Well Hidden: New understanding of latent tuberculosis


Photo: Lung in X-ray

Tuberculosis affects the human lung. If not active, the disease can remain dormant in bone marrow stem cells; © panthermedia.net/ Martin Fally

Forsyth scientists have gained new insight on how Tuberculosis (TB) remains a global epidemic. Although drugs have been available for 50 years, TB still infects nearly 2.2 billion people worldwide and causes 1.7 million annual deaths.

This is largely attributed to the bacteria's ability to stay dormant in the human body and later resurface as active disease. The Forsyth team, and its collaborators from Stanford University, has recently discovered that Mycobacterium tuberculosis (Mtb), the bacteria that causes TB, can lay dormant and thrive within bone marrow stem cells.

The microbe causes deadly disease in millions of humans and infects and persists in billions of others without causing apparent harm, yet maintaining the potential to "re-activate" and cause active tuberculosis (TB). This form of silent microbe/host interaction is known as latent or dormant TB infection. During this phase, Mtb escapes the host immune responses and survives for decades in protected niches not yet well identified. This study describes a previously unsuspected target cell used by Mtb to shield itself from the host immune system. These new findings have direct clinical implications in that they explain the reason why TB treated patients remain sensitive to TB tests for life and importantly, why TB treatment is so difficult and requires long periods of drug treatment. Moreover, these findings raise an alert for possible transmission of TB to patients undergoing bone marrow transplants with cells obtained from donors who may have latent TB.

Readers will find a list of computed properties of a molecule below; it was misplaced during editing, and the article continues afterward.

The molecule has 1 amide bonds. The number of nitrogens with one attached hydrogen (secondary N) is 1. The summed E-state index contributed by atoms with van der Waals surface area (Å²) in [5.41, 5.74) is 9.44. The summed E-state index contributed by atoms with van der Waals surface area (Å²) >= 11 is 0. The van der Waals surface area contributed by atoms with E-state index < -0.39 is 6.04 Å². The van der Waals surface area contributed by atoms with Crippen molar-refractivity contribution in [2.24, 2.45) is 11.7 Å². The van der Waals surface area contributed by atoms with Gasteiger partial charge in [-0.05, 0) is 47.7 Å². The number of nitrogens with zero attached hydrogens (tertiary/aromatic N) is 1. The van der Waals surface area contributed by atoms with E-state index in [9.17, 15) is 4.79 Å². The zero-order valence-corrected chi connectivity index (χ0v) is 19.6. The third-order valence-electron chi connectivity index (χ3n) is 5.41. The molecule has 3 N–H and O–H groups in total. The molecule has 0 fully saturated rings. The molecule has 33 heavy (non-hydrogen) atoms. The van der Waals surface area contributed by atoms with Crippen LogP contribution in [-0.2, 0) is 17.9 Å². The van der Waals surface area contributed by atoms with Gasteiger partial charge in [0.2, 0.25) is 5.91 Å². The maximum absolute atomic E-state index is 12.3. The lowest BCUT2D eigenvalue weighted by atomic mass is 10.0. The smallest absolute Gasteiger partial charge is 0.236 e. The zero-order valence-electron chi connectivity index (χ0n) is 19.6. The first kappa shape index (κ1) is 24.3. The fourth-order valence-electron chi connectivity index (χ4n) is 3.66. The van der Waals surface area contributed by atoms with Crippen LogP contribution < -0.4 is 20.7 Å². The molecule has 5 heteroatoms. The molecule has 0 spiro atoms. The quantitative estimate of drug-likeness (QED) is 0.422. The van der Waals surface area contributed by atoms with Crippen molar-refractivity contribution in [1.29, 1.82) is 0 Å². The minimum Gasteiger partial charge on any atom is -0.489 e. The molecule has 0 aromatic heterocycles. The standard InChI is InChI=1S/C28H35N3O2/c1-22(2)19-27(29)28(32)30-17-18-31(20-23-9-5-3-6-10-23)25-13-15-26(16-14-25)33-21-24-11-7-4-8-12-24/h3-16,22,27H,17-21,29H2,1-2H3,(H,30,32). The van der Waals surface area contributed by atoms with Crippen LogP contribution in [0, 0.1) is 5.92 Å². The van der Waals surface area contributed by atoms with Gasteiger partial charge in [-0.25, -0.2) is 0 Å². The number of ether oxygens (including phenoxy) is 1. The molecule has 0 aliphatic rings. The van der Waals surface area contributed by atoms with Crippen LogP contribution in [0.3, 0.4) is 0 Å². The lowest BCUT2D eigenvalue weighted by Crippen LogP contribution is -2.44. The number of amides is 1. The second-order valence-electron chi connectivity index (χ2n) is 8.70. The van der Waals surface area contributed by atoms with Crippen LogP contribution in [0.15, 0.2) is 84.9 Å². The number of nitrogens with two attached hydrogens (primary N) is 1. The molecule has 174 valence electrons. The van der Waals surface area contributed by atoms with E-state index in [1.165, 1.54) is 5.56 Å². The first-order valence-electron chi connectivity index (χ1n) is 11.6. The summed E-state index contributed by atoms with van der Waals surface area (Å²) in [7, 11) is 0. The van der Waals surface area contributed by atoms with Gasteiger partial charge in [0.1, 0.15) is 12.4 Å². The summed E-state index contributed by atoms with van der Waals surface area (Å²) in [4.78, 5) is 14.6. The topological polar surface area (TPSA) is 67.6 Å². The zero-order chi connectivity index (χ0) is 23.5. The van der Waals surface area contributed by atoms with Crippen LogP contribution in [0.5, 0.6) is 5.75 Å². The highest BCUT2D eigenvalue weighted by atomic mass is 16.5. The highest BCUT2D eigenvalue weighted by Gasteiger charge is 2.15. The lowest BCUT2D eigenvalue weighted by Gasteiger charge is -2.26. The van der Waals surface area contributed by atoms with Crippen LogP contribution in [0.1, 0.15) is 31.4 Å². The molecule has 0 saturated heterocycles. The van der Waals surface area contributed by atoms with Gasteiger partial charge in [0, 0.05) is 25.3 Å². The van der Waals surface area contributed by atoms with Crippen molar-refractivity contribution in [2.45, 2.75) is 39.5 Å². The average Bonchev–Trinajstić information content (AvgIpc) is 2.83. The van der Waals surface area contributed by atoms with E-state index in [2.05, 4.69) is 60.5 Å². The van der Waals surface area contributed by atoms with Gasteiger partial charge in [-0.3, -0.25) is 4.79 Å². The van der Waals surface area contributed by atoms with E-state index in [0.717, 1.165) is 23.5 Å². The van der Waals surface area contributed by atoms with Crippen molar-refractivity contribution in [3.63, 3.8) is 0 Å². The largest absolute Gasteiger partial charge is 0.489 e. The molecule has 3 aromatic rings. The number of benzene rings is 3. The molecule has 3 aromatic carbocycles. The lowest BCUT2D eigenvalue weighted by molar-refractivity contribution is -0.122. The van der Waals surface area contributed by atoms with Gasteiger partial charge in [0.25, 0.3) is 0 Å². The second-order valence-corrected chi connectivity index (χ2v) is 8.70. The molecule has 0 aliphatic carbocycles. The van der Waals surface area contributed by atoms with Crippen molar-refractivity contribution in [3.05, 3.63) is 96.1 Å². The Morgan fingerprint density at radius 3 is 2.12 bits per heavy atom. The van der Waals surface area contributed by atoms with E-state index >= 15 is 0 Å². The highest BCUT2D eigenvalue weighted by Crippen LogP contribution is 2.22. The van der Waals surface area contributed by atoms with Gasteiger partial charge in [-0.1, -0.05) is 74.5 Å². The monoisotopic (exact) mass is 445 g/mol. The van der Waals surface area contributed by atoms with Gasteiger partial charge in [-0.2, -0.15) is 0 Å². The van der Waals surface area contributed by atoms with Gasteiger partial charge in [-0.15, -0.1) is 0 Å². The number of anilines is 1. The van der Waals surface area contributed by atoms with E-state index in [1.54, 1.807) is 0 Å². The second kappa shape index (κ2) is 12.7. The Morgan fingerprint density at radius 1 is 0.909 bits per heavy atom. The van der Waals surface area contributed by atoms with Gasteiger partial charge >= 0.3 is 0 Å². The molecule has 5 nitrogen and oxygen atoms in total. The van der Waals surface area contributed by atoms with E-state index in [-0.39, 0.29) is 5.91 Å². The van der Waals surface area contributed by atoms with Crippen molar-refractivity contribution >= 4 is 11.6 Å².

This study was led by Doctor Antonio Campos-Neto, Director of Forsyth's Center for Global Infectious Diseases. "Tuberculosis has remained a terrible health threat despite the proliferation of knowledge, diagnostics and treatment," he said. "By gaining a greater understanding of latent TB, we can potentially save hundreds of thousands of lives each year."

Campos-Neto and his team conducted in vitro experiments, as well as in vivo using a well-defined animal model of latent TB, and from data collected from human patients treated for TB. From these studies they concluded that Mtb infects and persists in a dormant state for long periods of time within bone marrow stem cells. These cells constitute a unique niche or a sanctuary that provides the pathogen both immune privilege and protection from drug attack. Stem cells, like those infected by Mtb, are long living cells and possess a special machinery to exclude external molecules such as anti-TB drugs to enter their cytoplasm. Therefore, once inside these cells, Mtb benefits from this mechanism for its survival in a quiescent manner.

MEDICA.de; Source: Forsyth Institute